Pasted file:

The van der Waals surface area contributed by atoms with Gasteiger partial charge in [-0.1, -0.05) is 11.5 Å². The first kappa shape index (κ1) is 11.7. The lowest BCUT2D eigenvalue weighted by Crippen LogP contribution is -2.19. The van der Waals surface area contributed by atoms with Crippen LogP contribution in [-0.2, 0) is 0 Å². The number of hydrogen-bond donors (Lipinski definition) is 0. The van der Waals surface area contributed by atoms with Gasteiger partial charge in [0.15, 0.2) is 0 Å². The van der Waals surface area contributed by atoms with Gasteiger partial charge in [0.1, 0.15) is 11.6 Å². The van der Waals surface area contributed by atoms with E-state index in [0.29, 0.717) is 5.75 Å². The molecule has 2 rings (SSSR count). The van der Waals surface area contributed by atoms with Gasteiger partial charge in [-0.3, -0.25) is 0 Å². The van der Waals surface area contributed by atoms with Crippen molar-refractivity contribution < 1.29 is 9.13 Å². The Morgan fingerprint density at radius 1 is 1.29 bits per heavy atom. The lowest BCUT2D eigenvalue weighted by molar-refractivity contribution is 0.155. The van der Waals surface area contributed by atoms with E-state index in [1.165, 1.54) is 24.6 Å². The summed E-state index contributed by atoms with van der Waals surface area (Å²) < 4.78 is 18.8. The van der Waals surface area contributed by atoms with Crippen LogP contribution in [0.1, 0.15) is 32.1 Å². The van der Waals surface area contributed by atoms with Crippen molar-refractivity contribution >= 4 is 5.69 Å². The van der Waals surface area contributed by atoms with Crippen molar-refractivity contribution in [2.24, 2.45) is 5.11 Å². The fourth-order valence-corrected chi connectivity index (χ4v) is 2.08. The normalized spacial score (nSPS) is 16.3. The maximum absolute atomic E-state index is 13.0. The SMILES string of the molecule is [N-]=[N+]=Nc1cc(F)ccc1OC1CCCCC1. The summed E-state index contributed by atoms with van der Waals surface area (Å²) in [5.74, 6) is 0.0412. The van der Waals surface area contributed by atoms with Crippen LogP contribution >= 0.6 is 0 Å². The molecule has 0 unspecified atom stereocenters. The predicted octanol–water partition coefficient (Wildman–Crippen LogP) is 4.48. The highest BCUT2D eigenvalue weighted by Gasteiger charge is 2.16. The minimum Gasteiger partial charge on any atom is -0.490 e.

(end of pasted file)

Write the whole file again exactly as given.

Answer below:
The van der Waals surface area contributed by atoms with Gasteiger partial charge in [-0.1, -0.05) is 11.5 Å². The first kappa shape index (κ1) is 11.7. The lowest BCUT2D eigenvalue weighted by Crippen LogP contribution is -2.19. The van der Waals surface area contributed by atoms with Crippen LogP contribution in [-0.2, 0) is 0 Å². The number of hydrogen-bond donors (Lipinski definition) is 0. The van der Waals surface area contributed by atoms with Gasteiger partial charge in [0.15, 0.2) is 0 Å². The van der Waals surface area contributed by atoms with Gasteiger partial charge in [0.1, 0.15) is 11.6 Å². The van der Waals surface area contributed by atoms with E-state index in [0.29, 0.717) is 5.75 Å². The molecule has 2 rings (SSSR count). The van der Waals surface area contributed by atoms with Gasteiger partial charge in [-0.3, -0.25) is 0 Å². The van der Waals surface area contributed by atoms with Crippen molar-refractivity contribution < 1.29 is 9.13 Å². The Morgan fingerprint density at radius 1 is 1.29 bits per heavy atom. The lowest BCUT2D eigenvalue weighted by molar-refractivity contribution is 0.155. The van der Waals surface area contributed by atoms with E-state index in [1.165, 1.54) is 24.6 Å². The summed E-state index contributed by atoms with van der Waals surface area (Å²) < 4.78 is 18.8. The van der Waals surface area contributed by atoms with Crippen LogP contribution in [0.1, 0.15) is 32.1 Å². The van der Waals surface area contributed by atoms with Crippen molar-refractivity contribution >= 4 is 5.69 Å². The van der Waals surface area contributed by atoms with Crippen molar-refractivity contribution in [2.24, 2.45) is 5.11 Å². The fourth-order valence-corrected chi connectivity index (χ4v) is 2.08. The normalized spacial score (nSPS) is 16.3. The maximum absolute atomic E-state index is 13.0. The SMILES string of the molecule is [N-]=[N+]=Nc1cc(F)ccc1OC1CCCCC1. The summed E-state index contributed by atoms with van der Waals surface area (Å²) in [5.74, 6) is 0.0412. The van der Waals surface area contributed by atoms with Crippen LogP contribution >= 0.6 is 0 Å². The molecule has 0 unspecified atom stereocenters. The predicted octanol–water partition coefficient (Wildman–Crippen LogP) is 4.48. The highest BCUT2D eigenvalue weighted by Gasteiger charge is 2.16. The minimum Gasteiger partial charge on any atom is -0.490 e.